Davis Smith is the Pacific U.S. regional honoree for the 2022 YPO Global Impact Award. The award focuses on YPO members making impact outside the organization that is both sustainable and scalable, affecting people, prosperity, peace or our planet.
Davis Smith received solid advice from some business school classmates during his days at Wharton: You only get one chance to launch.
Those classmates eventually founded American eyewear retail brand Warby Parker, a USD521 million business, so they knew what they were talking about. Smith listened, and in 2014, when he launched his eye-catching, innovative outdoor gear brand Cotopaxi, he went big.
He parlayed social media strategy and a cross-country college campus tour of the U.S. — with two full-grown llamas in tow — to promote The Questival, a one-of-a-kind experience that introduced would-be customers to his new brand. Questival participants received a Cotopaxi backpack and earned prizes by tackling challenges that aligned with Cotopaxi’s ethos including outdoor adventures and community service projects.
I knew I was not smarter or harder working or more ambitious than anyone around me. I was just lucky to have been born into a situation that provided me with opportunities that others didn’t have. So I’ve always felt a deep sense of duty and responsibility to find a way to use my life to help others. ”
— Davis Smith, Pacific U.S. regional honoree for the 2022 YPO Global Impact Award share
“This young generation shares a lot of our values. They care deeply about looking out for the vulnerable among us and in the responsibility that businesses have to their communities,” Smith says. “Trying to convince them to just go buy more stuff was not going to work. If we wanted them to care about our brand, we needed to create an experience that allowed them to go live these values that we mutually cared about.”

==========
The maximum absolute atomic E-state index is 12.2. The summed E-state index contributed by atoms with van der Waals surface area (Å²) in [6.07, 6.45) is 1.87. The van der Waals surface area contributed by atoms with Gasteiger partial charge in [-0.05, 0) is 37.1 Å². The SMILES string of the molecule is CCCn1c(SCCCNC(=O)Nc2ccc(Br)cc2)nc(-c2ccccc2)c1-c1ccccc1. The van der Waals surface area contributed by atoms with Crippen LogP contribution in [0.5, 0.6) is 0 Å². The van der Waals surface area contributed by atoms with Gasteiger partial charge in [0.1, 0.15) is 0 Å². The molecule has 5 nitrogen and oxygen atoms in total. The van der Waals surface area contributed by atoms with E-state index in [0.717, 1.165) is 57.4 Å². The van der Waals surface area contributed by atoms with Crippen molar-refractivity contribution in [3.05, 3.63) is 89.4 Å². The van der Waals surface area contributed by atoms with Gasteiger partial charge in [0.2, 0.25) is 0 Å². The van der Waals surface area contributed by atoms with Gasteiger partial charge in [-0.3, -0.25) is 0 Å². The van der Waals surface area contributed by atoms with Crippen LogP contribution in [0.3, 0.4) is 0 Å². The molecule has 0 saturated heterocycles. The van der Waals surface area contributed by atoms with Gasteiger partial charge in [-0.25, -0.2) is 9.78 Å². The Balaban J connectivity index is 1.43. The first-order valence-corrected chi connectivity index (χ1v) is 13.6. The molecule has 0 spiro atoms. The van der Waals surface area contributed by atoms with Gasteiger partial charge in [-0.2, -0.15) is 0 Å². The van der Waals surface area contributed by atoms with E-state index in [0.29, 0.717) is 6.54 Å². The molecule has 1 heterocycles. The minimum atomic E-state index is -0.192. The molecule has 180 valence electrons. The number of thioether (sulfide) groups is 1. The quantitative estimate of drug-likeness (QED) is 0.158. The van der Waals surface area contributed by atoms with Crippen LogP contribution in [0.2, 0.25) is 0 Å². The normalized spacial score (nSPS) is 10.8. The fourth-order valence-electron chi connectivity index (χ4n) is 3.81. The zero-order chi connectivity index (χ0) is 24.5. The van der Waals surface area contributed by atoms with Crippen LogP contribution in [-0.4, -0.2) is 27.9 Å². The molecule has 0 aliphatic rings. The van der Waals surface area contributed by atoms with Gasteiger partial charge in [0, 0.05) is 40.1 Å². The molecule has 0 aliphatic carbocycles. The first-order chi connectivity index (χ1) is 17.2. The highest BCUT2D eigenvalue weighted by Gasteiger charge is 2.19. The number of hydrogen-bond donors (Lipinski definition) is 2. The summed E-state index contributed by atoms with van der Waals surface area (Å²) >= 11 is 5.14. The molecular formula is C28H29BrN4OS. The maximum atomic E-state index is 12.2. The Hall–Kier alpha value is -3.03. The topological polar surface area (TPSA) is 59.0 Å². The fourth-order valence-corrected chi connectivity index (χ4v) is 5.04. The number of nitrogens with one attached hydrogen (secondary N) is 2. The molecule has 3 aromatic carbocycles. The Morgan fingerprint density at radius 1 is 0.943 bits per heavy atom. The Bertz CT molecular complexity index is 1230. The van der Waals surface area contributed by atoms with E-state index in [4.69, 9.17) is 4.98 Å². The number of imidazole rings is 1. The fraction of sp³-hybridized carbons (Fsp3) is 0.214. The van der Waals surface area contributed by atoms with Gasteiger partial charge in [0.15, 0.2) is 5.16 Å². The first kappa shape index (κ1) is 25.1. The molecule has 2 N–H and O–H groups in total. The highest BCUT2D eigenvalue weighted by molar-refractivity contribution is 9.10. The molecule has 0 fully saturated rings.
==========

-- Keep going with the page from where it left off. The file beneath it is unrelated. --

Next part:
Their customers got it. “The day of our launch, we saw teams wearing Cotopaxi shirts and hats. But we didn’t make shirts or hats. We’d only made five backpacks at the time. So, they had made their own homemade Cotopaxi gear,” he remembers. “That’s when I realized there was something special about this brand we had created.”
Gear for good
The core of Cotopaxi’s mission is to sustainably fight poverty. They are a certified B Corp touting sustainable supply chain management principles, climate neutral certified, and generously contribute revenues toward vetted grants targeting poverty to great impact. In 2021, the company helped more than 1.2 million people living in poverty — the first year they were able to break one million.
“That was a massive and emotional milestone,” Smith says. “It was realizing that we’ve built something making a difference in the world. And as we continue to grow and scale, that impact will only grow.”
Discovering a ‘how’
Smith’s worldview was shaped by exposure to both extreme poverty and the importance of giving back from an early age. When he was 4 years old, his father’s job as a contractor for the Church of Jesus Christ of Latter-day Saints brought their family from Salt Lake City, Utah, to locations throughout Latin America.
“I’ve really understood my ‘why’ since I was a child,” he says. “I knew I was not smarter or harder working or more ambitious than anyone around me. I was just lucky to have been born into a situation that provided me with opportunities others didn’t have. So, I’ve always felt a deep sense of duty and responsibility to find a way to use my life to help others. I didn’t know exactly how, but I knew the why.”